WASHINGTON UPDATE: Ugandan, U.S. Medical Schools Develop Low Cost AIDS Treatment

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WASHINGTON UPDATE: Ugandan, U.S. Medical Schools Develop Low Cost AIDS Treatment

The National Institutes of Health announced last month that a joint Uganda-U.S. study has found a highly effective, safe, and inexpensive drug regimen for preventing the transmission of HIV from an infected mother to her newborn.

The research teams that made the discovery were led by Dr. Francis Mmiro, from Makerere University Faculty of Medicine, and Dr. Brooks Jackson, from The Johns Hopkins University School of Medicine. The study was sponsored by the National Institute of Allergy and Infectious Diseases (NIAID).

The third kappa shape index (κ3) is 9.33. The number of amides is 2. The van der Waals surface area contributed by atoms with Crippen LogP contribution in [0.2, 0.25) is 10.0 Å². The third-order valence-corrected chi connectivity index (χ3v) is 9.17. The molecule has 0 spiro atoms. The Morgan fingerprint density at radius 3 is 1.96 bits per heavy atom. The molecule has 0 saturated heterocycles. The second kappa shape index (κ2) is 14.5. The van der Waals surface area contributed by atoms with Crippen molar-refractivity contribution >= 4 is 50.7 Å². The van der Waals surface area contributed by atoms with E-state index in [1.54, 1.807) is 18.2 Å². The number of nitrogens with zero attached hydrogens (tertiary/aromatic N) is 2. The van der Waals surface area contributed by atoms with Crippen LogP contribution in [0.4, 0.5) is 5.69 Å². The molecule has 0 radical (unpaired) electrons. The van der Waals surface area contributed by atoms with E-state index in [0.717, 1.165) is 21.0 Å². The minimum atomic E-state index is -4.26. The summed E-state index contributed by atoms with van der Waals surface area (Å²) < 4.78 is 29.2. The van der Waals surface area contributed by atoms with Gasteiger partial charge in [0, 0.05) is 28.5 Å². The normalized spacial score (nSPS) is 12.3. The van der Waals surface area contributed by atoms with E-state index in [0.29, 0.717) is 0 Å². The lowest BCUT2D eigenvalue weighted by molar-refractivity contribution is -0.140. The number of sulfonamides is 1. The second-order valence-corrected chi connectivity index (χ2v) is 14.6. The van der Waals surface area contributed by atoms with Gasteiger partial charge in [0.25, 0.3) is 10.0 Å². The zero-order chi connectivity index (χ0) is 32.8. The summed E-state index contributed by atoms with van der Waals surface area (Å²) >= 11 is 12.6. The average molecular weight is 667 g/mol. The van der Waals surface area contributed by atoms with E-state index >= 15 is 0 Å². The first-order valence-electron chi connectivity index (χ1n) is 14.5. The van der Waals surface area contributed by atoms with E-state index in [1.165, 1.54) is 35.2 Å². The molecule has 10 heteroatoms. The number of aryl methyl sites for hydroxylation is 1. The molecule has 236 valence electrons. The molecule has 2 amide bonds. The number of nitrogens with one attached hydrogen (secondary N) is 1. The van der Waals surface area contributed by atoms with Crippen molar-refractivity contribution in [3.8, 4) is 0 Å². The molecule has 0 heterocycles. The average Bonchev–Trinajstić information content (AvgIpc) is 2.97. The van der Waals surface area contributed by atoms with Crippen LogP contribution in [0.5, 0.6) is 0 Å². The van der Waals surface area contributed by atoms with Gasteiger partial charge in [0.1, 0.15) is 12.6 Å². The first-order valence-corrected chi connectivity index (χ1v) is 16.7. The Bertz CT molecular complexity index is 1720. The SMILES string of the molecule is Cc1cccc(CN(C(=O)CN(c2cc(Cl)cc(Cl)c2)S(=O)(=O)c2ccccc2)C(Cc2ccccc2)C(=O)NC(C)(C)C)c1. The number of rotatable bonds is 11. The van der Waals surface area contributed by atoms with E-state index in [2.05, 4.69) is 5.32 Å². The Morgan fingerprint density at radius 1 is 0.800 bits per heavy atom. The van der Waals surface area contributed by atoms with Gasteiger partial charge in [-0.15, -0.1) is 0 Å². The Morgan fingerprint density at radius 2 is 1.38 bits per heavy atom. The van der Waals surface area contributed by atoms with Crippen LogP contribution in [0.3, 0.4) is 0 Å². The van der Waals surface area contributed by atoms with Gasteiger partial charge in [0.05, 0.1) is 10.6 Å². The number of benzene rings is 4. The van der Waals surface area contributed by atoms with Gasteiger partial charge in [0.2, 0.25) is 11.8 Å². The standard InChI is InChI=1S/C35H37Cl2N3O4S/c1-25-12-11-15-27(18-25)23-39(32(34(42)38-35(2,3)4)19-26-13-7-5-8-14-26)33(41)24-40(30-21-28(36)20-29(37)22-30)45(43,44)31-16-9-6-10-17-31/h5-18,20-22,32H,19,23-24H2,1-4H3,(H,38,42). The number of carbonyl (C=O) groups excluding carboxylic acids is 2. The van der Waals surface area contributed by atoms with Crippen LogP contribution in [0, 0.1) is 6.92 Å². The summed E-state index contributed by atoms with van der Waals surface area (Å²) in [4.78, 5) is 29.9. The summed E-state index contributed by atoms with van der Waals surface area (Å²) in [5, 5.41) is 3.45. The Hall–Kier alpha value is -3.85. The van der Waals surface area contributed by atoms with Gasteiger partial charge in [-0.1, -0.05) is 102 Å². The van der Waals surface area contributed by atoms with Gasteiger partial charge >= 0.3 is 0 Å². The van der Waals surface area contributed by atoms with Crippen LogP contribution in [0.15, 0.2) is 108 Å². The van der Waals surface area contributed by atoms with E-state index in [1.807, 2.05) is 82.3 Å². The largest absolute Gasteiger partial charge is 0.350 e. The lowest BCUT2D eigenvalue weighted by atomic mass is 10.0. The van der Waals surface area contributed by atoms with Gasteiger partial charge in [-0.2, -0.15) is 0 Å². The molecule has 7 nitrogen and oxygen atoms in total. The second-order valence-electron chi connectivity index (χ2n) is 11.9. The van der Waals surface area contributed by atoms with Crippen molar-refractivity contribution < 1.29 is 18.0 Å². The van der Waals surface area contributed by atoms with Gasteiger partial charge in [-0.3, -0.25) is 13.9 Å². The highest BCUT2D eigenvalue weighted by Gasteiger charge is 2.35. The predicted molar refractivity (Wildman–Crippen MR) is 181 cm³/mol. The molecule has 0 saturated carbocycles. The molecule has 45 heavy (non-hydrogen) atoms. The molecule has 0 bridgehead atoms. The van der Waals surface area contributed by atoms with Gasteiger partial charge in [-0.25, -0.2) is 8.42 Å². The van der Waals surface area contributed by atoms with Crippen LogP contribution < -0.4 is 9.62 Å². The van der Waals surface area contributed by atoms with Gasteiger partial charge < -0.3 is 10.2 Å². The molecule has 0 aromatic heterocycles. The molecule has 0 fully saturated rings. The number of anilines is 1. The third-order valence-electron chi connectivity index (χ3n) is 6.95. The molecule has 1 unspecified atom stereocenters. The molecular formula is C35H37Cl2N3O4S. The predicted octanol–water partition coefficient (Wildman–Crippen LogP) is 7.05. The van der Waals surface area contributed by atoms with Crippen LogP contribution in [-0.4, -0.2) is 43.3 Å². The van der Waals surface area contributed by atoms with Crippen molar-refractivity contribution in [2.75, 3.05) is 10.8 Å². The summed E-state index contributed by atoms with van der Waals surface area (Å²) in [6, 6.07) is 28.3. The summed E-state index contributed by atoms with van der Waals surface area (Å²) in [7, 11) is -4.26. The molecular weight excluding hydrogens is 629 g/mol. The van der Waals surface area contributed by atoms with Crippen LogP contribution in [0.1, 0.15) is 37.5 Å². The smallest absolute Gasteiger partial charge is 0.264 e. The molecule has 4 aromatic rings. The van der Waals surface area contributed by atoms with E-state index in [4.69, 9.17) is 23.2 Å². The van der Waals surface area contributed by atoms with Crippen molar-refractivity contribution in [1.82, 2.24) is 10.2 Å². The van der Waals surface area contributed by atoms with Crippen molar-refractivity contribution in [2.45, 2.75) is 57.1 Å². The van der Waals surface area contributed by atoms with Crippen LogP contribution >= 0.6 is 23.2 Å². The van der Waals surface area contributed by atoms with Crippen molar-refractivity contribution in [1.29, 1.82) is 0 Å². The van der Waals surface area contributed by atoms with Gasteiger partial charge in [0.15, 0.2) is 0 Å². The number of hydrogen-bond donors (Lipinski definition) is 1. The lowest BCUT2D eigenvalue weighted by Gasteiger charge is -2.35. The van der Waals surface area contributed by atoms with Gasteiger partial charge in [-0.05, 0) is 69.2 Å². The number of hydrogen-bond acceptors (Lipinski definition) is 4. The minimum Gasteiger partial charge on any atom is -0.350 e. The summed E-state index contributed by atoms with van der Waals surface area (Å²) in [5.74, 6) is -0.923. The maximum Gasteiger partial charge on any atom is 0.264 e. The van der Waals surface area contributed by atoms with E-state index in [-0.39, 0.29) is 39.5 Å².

"This extraordinary finding is the most recent in our efforts to bring an end to AIDS, not only in the United States but in countries around the world," says Health and Human Services Secretary Donna E. Shalala. "American scientists along with our international partners are committed to developing treatments that not only work, but that are also feasible in other health care settings. These results achieve both those goals."

According to NIH, results from the study show that a single oral dose of the antiretroviral drug nevirapine (NVP) given to an HIV-infected woman in labor and another to her baby within three days of birth reduces the transmission rate by half compared with a similar short course of AZT. …

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